I know there is pain and sadness and I want to hold space for that. I wish that all of you could have your Christmas wishes. I also think of my friends who have gone through so much this year. My friend with cancer, marking a year of fighting it. My friend with infertility who had to accept that her journey to try and have a baby is over. My brother and his wife who are dealing with a life changing diagnosis for their child, and letting go of all the jealousy I used to hold for his perfect life. And all the difficult stuff going on in the world… It just blows my mind sometimes.
This year has been such a life changing one. The year I became a mother. The year B came into the outside world after kicking away inside me for months. Timehop tells me I was absolutely huge about now. I had all these ideas about motherhood, and I knew I really really wanted a child but I wasn’t sure if I wanted a baby – I thought that part might be difficult and tiring and hard.
But it’s been the best year of my life. And I feel such gratitude that somehow the stars aligned and we managed to make a baby (with a little help from our – medical – friends). I can’t even describe how much gratitude I feel. And I really don’t say this to be smug. I don’t feel proud of anything I’ve done because it was almost all down to other people, people who helped us achieve the (almost) impossible.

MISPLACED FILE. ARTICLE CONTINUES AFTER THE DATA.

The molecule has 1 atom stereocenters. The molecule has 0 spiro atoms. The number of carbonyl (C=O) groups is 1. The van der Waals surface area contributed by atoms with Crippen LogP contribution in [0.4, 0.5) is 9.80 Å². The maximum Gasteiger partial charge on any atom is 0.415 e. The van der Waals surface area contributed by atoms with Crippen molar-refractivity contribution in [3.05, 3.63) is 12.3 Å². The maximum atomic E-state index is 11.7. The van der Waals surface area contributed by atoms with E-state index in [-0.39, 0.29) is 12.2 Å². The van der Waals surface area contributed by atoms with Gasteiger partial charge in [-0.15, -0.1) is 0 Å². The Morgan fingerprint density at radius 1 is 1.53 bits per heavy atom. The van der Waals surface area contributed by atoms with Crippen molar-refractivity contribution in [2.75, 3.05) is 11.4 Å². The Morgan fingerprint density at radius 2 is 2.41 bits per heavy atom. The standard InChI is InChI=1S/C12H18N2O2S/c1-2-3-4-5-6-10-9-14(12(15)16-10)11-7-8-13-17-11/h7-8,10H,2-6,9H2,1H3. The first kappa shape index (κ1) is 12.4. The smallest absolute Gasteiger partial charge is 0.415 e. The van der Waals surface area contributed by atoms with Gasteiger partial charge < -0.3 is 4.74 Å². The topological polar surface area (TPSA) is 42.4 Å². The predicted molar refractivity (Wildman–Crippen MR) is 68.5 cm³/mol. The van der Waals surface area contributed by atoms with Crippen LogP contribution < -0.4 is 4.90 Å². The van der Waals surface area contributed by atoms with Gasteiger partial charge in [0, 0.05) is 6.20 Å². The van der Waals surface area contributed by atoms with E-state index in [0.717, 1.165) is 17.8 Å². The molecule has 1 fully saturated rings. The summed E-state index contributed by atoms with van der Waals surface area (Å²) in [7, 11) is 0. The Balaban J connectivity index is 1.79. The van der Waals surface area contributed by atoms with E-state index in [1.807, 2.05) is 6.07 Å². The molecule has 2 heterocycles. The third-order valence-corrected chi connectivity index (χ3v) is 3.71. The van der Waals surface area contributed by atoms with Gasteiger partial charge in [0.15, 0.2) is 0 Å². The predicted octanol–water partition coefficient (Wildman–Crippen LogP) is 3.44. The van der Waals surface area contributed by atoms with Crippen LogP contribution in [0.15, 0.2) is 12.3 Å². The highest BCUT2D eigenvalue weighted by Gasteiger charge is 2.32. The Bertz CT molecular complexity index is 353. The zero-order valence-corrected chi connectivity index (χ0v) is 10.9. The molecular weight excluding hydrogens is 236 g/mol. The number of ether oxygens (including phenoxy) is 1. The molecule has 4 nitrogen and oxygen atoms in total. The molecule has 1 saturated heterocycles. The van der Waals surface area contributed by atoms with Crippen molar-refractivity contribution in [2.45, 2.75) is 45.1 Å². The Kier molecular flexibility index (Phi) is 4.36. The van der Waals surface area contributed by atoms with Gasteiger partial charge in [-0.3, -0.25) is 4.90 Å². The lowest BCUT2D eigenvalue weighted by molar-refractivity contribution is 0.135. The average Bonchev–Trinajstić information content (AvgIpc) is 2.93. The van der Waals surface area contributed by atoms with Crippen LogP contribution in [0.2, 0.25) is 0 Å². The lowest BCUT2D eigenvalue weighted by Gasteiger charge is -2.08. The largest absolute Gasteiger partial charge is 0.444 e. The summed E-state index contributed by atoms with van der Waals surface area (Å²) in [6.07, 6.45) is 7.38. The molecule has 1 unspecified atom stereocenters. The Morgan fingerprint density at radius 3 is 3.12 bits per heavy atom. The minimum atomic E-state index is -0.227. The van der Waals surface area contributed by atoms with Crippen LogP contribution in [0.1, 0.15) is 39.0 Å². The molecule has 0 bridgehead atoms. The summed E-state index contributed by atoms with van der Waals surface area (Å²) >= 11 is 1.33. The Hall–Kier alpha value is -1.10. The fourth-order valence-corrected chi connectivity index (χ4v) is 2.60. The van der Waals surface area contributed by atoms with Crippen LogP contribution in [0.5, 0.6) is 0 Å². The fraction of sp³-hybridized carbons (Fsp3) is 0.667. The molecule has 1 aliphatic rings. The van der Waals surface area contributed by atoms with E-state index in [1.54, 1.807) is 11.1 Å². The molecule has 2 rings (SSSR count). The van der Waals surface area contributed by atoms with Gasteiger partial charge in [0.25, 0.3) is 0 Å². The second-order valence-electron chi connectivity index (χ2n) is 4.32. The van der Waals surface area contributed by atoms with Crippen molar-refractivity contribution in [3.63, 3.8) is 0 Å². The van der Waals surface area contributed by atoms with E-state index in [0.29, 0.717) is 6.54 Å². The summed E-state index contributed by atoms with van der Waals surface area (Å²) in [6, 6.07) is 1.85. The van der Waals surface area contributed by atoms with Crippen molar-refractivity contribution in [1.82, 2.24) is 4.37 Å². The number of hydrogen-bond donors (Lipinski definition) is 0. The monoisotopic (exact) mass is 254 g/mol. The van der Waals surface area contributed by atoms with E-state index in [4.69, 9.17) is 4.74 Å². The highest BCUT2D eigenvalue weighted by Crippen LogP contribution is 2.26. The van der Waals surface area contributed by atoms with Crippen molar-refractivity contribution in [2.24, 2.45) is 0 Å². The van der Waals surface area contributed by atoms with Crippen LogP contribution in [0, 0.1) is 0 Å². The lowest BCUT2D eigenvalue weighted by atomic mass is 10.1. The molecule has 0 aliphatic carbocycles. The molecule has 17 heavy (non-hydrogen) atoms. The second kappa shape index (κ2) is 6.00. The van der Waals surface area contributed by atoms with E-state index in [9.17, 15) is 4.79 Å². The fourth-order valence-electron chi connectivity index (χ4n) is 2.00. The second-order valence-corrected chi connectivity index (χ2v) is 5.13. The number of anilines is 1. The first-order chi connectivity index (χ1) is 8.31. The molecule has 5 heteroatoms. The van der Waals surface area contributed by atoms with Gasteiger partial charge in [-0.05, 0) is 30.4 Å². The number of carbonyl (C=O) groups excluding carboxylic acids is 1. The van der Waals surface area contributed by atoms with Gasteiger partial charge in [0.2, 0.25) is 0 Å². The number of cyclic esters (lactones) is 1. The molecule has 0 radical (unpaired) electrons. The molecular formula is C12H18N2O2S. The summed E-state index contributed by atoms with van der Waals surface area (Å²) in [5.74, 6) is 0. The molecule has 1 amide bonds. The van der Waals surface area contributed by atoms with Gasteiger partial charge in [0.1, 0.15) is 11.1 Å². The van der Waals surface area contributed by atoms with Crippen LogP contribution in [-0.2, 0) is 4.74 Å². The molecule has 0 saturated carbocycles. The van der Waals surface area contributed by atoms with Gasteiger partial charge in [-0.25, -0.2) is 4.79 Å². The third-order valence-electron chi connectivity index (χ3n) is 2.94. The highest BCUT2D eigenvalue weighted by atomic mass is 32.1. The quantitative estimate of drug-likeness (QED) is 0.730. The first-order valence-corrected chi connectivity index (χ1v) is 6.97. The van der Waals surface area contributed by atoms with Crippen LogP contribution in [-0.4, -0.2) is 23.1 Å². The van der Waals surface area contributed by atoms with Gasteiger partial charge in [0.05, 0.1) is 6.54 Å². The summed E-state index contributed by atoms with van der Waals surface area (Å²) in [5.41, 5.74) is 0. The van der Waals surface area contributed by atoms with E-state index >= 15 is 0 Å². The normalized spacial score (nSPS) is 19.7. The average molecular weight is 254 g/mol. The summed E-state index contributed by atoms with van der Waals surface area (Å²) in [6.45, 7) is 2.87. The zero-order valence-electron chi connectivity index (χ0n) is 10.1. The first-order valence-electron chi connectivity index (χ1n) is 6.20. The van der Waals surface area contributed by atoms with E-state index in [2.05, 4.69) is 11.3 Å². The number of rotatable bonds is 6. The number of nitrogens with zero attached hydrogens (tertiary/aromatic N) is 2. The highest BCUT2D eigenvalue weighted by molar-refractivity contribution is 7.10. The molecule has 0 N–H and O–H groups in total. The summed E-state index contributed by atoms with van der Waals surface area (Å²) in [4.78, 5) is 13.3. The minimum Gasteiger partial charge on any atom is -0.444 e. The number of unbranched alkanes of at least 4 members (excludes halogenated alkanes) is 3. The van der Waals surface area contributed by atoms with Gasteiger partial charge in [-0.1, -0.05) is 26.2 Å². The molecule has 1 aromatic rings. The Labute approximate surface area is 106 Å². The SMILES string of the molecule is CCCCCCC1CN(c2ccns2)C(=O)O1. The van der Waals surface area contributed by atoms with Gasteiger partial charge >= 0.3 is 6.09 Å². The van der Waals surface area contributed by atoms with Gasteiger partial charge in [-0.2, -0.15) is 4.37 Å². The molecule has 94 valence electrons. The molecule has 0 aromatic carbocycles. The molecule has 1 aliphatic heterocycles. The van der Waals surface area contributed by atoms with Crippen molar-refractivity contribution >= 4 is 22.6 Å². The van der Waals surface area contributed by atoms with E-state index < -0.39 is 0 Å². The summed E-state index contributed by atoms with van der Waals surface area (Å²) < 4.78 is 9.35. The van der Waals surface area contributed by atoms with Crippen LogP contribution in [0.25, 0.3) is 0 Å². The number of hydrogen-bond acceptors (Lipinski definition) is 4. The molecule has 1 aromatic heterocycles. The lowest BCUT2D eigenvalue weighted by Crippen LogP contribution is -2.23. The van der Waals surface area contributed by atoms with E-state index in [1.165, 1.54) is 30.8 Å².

So to all of them and all of you –
The doctors who helped us
The nurses and midwives who looked after us
The embryologists and fertility doctors who helped us make B
The surgeons who made things safe for B to grow – and helped him enter the world
The immunologist who dosed me up on ten different types of medication